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0734,
7
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{734,7}

jab raat sar pa;Takne ne taa;siir kuchh nah kii
naa-chaar miir ma;N;Dkarii sii maar so rahaa

1) when last night head-beating created no impression/effect
2) helpless(ly), Mir curled up in fetal position and fell asleep

 

Notes:

S. R. Faruqi:

ma;N;Dkarii marnaa = to bring the hands and feet up to the chest, bow the head, and remain curled up; that is, to assume a fetal position

An unusual quality of Mir's is that although he too uses the customary exaggeration in describing the pain of passion and separation, on some occasions he uses an entirely unexpected kind of extreme realism; and in addition to being on an emotional level, his realism is also connected to ordinary, outward life. For an expression of realism on the emotional level, see

{729,4},

in which there's mention of the wound of the heart becoming 'cold/dispirited'.

In the present verse, realism on an emotional level has been made more solid by means of a scene from common outward life. There's no effect in sighs and laments; this is a traditional thing. Its next stage is that the lover would smash his head open, or give up his life, or become mad, etc. All these stages are stages of traditional hyperbole. In this verse, Mir abandons all those stages and expresses something that really happens in life. That is, that the lover becomes worn out and falls asleep.

In smashing the head open there was hope for three types of effect-- either that the beloved would come, or that the lover would somehow find some endurance, or else that the lover's head would burst open and the whole story would be ended. None of the three things happened, but personal and bodily life continues. Thus the lover rests his head on his knees and contents himself with going to sleep.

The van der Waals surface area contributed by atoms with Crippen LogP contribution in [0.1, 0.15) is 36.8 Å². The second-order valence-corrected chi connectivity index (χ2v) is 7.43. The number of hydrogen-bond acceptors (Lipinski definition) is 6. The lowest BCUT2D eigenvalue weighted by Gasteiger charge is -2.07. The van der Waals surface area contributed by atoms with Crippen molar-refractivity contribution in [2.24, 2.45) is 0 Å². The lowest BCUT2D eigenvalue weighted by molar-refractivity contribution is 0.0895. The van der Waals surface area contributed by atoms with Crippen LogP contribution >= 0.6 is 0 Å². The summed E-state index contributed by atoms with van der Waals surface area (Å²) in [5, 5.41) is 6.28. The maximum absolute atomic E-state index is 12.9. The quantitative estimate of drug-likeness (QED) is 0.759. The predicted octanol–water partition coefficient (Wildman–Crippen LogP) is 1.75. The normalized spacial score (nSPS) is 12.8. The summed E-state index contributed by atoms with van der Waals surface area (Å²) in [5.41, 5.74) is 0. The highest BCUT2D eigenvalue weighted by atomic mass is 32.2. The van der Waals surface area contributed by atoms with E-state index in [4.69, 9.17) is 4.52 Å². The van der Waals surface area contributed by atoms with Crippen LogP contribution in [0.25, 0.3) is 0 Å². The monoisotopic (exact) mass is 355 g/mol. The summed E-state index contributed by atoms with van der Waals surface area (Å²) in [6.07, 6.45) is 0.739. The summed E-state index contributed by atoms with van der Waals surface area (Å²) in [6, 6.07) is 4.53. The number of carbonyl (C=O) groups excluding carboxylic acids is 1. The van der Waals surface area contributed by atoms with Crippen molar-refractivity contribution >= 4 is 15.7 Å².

Experts in psychology say that curling up in fetal position and going to sleep, or wrapping oneself up, suggests that a person wants to go back again into his mother's womb, where for him there was no fear or danger, no trouble of any kind, and no mental or practical responsibility. It's clear that Mir knew nothing about all this. In his time psychology didn't even exist; and possibly if it had, he might not have considered it worth a lot of trouble. But as Freud has said, 'The garland for investigating the unconscious is in reality on the poets' heads; I have only presented that investigation in an organized form'. The poet's mind arrives directly at those secrets of the human spirit and of creation, at which science arrives only after various stages of inquiry and investigation.

In addition to all this, notice also that even at the time of expressing a theme that is the bearer of so much deep and intense psychological reality, Mir didn't fail to provide wordplay. When a snake curls itself into coil upon coil, this too is called ma;N;Dakrii marnaa ; Mir has taken advantage of this wordplay between the ma;N;Dakrii and the maar [which means 'snake' in Persian]. Between maar and sar pa;Takne there's also wordplay, because when a snake is in a state of agitation, then it strikes its head. It's a devastating verse.

[See also {1750,4}.]

FWP:

SETS == NEIGHBORS
MOTIFS
NAMES
TERMS

Did Mir deliberately decide to stop banging his head, and just to call it a night and go to sleep? Or did he find himself 'helpless' before sleep, or 'helplessly' falling asleep (since naa-chaar can be either an adjective or an adverb)? Did he choose a fetal position deliberately, for the childish comfort of it, as though to take refuge from the sorrows of adulthood? Or did he just happen to end up sleeping in that position?

We have to decide for ourselves, since the verse shows us Mir only from the outside. This is another of Mir's 'neighbors' verses, that show the mad lover's behavior as it would appear to a normal person outside the ghazal world. The speaker is telling someone else-- in a tone solicitous, or melancholy, or wry, or possibly even a bit amused-- the latest on Mir's crazy behavior.

SRF rightly points to ma;N;Dkarii marnaa as the center of the verse. Who but Mir could think of taking 'to curl up in fetal position' and building a verse around it? Despite its clunkiness, the verse incorporates it very naturally, with no sense of ostentatiously showing off an oddity. I wonder whether this might be the only occurrence of this idiom in the whole of the Urdu ghazal world. Or if there are others, there can't be very many!